On my knees, I breathe and through each breath, I pray. My God is not kind. He can be capricious and mean. Father bellows that God is a sadist. I do not respond to father. On my knees, I breathe and pray.
In the evening, a woman came to the door with a shallow cup.
“May I have some sugar?” asked the woman, no older than thirty years and with pleasant eyes.
“Certainly,” I said. I gave her sugar and then closed the door.
In the morning, an old woman came to the door. “I’m so hungry,” said the woman. “Do you have any food you can spare?” My breakfast of bread and bacon sat on the table. I gave the woman my plate and I went hungry until supper time when father came in from the fields and we ate mutton.
The next day a shivering child came to the door. “Do you have a sweater? I am so cold,” he said. Father’s sweater was warming by the fire. I gave the boy the sweater. When father found out he was angry. He would be cold in the fields.
“Stop opening the door, Brigid,” yelled father.
“But people are in need,” I told him.
“People are in need everywhere. People will always be in need. You must care for yourself first,” he said.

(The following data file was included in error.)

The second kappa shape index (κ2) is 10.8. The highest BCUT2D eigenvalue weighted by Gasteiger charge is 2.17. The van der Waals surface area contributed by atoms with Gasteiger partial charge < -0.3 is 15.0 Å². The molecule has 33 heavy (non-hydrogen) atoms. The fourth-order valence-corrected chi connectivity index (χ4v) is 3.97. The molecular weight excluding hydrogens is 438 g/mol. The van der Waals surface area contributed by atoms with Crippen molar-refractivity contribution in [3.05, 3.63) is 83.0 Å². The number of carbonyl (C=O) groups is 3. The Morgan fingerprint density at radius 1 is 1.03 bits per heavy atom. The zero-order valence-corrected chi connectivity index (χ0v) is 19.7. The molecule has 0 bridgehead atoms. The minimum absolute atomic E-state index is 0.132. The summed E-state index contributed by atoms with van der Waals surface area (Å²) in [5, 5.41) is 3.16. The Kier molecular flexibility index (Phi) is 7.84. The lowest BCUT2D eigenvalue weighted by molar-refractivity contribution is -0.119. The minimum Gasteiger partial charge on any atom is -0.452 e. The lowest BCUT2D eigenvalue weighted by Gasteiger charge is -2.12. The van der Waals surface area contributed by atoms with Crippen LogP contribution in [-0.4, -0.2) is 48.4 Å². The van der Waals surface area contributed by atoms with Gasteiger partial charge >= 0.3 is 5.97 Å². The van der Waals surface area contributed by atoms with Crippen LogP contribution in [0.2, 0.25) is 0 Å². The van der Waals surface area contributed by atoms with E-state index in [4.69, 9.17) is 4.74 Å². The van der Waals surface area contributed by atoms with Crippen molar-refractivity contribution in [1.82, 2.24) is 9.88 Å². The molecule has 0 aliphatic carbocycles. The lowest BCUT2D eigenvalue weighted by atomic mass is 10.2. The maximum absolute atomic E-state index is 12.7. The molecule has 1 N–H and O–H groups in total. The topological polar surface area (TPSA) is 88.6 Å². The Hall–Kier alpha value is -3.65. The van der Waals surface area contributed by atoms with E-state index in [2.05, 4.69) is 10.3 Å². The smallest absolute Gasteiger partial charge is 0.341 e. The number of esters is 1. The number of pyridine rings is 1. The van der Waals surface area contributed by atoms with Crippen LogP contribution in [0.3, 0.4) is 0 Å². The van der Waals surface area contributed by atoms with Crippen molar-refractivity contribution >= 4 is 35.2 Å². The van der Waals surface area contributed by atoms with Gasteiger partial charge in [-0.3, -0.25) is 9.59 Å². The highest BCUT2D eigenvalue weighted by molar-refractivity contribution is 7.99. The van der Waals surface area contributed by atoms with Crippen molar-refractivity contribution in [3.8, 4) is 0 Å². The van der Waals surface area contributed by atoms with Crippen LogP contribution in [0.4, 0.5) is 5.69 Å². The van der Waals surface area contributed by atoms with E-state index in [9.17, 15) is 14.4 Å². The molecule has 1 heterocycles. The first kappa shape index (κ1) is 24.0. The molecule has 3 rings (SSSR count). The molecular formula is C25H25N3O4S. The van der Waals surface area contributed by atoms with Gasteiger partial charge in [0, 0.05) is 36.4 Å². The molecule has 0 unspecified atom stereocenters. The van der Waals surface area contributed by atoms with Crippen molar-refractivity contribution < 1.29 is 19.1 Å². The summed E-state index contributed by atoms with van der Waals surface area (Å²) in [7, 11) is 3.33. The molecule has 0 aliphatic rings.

I did not listen to father. I breathed and I prayed. Over the next two months, many people came to our door and I gave all that I had. At the end of two months, we had nothing. All our food was gone. The furniture was gone. Only the tattered clothes on our body remained. We still had the roof over our heads but that would not remain. When father was out in the fields, I set fire to the house. It was an offering to my God. I roamed the land and asked for help but no one would help. They shut the door on me. Father found work on another farm and would no longer speak to me. I collapsed under a hazel tree. I breathed and I prayed until I exhaled my last breath.
A priest said I was an example of perfect femininity. A woman who gives everything and gets nothing in return. When the priest married a couple, he called the woman a bride. A bride like Brigid. Now all women who marry are called brides and their husbands expect them to sacrifice everything.
I am a skeleton in consecrated ground. My gravestone reads, “She gave everything. She was kind. A true bride of God.” I did give everything but not out of kindness. I wanted to be dead. I wanted to give away my life because I no longer wanted it. It was painful praying to a sadistic God. I no longer pray because I can no longer breathe. I am content with the shade of the hazel tree casting its shadows over my grave. I gave everything and now I can rest because there is no longer anything to give.